It may be worth taking the time to identify and eliminate your most significant pirate competitors because these “brands” are arguably more of a risk to your brand than your traditional competitors. Particularly if you are having supply issues as some infringer’s are managing to circumvent such issues and thereby snag sales from consumers desperate to get hold of certain products.
Another way to protect your IP is the more obvious, but not to be overlooked, route of making sure that it’s all registered or otherwise protected as applicable in each region that your brand is concerned about now or expects move into in the future. Protecting your brand’s rights from the outset will make it is easier to enforce them in the future.
A major issue now is the potential for negative associations caused by infringers for whom taking an established product and putting on a Covid-19 twist is bearing dividends. For example, pirates have been using Peppa Pig branding to sell baby formula that claims to make babies immune to the coronavirus. Entertainment One (owners of the Peppa Pig brand) were quick to recognise the added danger here that people might think that this was a genuine product and moved quickly to obtain enforcement against the infringer thereby removing the threat to consumers.
In order to respond as well to similar issues, brands would do well to set up searches for properties of theirs in connection with words to do with the coronavirus outbreak (i.e. “covid”, “virus” or “mask”). While some brands will have the resources to do this in-house, others may need to look to the market for tools such as Dupe Killer; a tool that searches the internet to quickly identify content that might infringe a brand’s rights. As with all brand strategy, right-sizing your team and approach is critical in order to fully reap the benefits whatever your budget.
At times like these when misinformation can spread so quickly, it is important that brands are making sure that they’re alerted to such issues as soon as possible. Take, for example, Dettol’s prompt response to President Trump’s comments regarding the use of bleach against Covid-19.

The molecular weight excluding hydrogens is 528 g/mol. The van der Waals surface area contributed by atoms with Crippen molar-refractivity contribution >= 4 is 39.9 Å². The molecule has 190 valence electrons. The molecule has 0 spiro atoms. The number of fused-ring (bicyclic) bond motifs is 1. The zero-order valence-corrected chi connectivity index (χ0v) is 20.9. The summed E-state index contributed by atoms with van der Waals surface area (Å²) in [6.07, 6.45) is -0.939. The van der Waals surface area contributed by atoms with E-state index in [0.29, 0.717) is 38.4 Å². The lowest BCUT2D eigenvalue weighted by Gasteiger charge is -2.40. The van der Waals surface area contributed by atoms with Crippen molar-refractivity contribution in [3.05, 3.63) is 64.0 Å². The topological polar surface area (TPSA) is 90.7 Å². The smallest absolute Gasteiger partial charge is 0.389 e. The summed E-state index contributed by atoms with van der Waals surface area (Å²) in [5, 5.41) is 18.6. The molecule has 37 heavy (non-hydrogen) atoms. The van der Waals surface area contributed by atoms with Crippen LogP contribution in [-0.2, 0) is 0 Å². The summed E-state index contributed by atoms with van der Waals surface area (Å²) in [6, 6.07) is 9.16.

When fighting infringers it’s important to use all the tools at your disposal and brands would do well to take advantage of the systems that online retailers have put in place. Take for example Alibaba who have quite a sophisticated system for the detection of pirate content. This is particularly important online as it is much easier for a pirate to mimic a brand online and to disappear and re-surface each and every time that they are identified than it is in the physical world. Again, unscrupulous pirates disguising themselves as part of your brand can do significant damage to your brand’s image making it crucial that brands are willing to work with online retailers to eliminate pirates or at least effectively and efficiently identify and take down pirates as they pop up.
A final argument in support of expanding your online presence is that, if a brand has a genuine presence on a social media site, consumers are less likely to confuse pirate branding for genuine branding. As ever, in the world of piracy, the best way to avoid consumers buying from pirates is to have an established legitimate presence in the environment yourself.
In summary, if you grow your online presence, protect your intellectual property from the outset, tackle pirates and watch out for unwanted associations, then there is material opportunity for your brand not just to survive but to thrive.
If you’d like more detailed advice on protecting your brand, speak to our team.